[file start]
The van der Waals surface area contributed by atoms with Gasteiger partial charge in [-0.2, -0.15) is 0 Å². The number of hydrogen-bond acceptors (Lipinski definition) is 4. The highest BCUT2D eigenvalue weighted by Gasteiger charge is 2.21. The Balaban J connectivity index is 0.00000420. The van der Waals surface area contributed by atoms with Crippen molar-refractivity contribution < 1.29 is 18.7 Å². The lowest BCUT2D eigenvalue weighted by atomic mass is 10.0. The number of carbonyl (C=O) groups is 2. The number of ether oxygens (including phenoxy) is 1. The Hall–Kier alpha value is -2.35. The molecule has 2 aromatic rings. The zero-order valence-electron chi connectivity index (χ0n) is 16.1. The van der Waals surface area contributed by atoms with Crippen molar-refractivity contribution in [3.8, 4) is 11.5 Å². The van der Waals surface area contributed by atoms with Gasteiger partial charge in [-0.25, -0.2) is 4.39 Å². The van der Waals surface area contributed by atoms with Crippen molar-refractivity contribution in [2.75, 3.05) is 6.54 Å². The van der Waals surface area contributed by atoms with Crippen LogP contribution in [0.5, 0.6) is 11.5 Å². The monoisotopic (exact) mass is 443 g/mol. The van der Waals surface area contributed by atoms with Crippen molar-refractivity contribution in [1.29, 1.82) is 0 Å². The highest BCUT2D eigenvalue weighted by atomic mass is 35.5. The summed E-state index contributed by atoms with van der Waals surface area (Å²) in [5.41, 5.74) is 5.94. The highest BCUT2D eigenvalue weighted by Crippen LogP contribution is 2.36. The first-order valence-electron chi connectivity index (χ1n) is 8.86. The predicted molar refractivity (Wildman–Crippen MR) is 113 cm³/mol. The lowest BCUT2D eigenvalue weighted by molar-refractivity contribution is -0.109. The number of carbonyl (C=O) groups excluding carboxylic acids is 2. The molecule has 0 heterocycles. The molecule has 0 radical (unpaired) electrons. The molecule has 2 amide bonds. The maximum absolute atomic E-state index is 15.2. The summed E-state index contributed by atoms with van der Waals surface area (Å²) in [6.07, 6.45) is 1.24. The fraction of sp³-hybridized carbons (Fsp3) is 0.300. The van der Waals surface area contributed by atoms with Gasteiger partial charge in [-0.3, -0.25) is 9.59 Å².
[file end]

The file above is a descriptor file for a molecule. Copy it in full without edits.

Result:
The van der Waals surface area contributed by atoms with Gasteiger partial charge in [-0.2, -0.15) is 0 Å². The number of hydrogen-bond acceptors (Lipinski definition) is 4. The highest BCUT2D eigenvalue weighted by Gasteiger charge is 2.21. The Balaban J connectivity index is 0.00000420. The van der Waals surface area contributed by atoms with Crippen molar-refractivity contribution < 1.29 is 18.7 Å². The lowest BCUT2D eigenvalue weighted by atomic mass is 10.0. The number of carbonyl (C=O) groups is 2. The number of ether oxygens (including phenoxy) is 1. The Hall–Kier alpha value is -2.35. The molecule has 2 aromatic rings. The zero-order valence-electron chi connectivity index (χ0n) is 16.1. The van der Waals surface area contributed by atoms with Crippen molar-refractivity contribution in [3.8, 4) is 11.5 Å². The van der Waals surface area contributed by atoms with Gasteiger partial charge in [-0.25, -0.2) is 4.39 Å². The van der Waals surface area contributed by atoms with Crippen molar-refractivity contribution in [2.75, 3.05) is 6.54 Å². The van der Waals surface area contributed by atoms with Crippen LogP contribution in [0.5, 0.6) is 11.5 Å². The monoisotopic (exact) mass is 443 g/mol. The van der Waals surface area contributed by atoms with Crippen molar-refractivity contribution in [1.29, 1.82) is 0 Å². The highest BCUT2D eigenvalue weighted by atomic mass is 35.5. The summed E-state index contributed by atoms with van der Waals surface area (Å²) in [5.41, 5.74) is 5.94. The highest BCUT2D eigenvalue weighted by Crippen LogP contribution is 2.36. The first-order valence-electron chi connectivity index (χ1n) is 8.86. The predicted molar refractivity (Wildman–Crippen MR) is 113 cm³/mol. The lowest BCUT2D eigenvalue weighted by molar-refractivity contribution is -0.109. The number of carbonyl (C=O) groups excluding carboxylic acids is 2. The molecule has 0 heterocycles. The molecule has 0 radical (unpaired) electrons. The molecule has 2 amide bonds. The maximum absolute atomic E-state index is 15.2. The summed E-state index contributed by atoms with van der Waals surface area (Å²) in [6.07, 6.45) is 1.24. The fraction of sp³-hybridized carbons (Fsp3) is 0.300. The van der Waals surface area contributed by atoms with Gasteiger partial charge in [-0.3, -0.25) is 9.59 Å².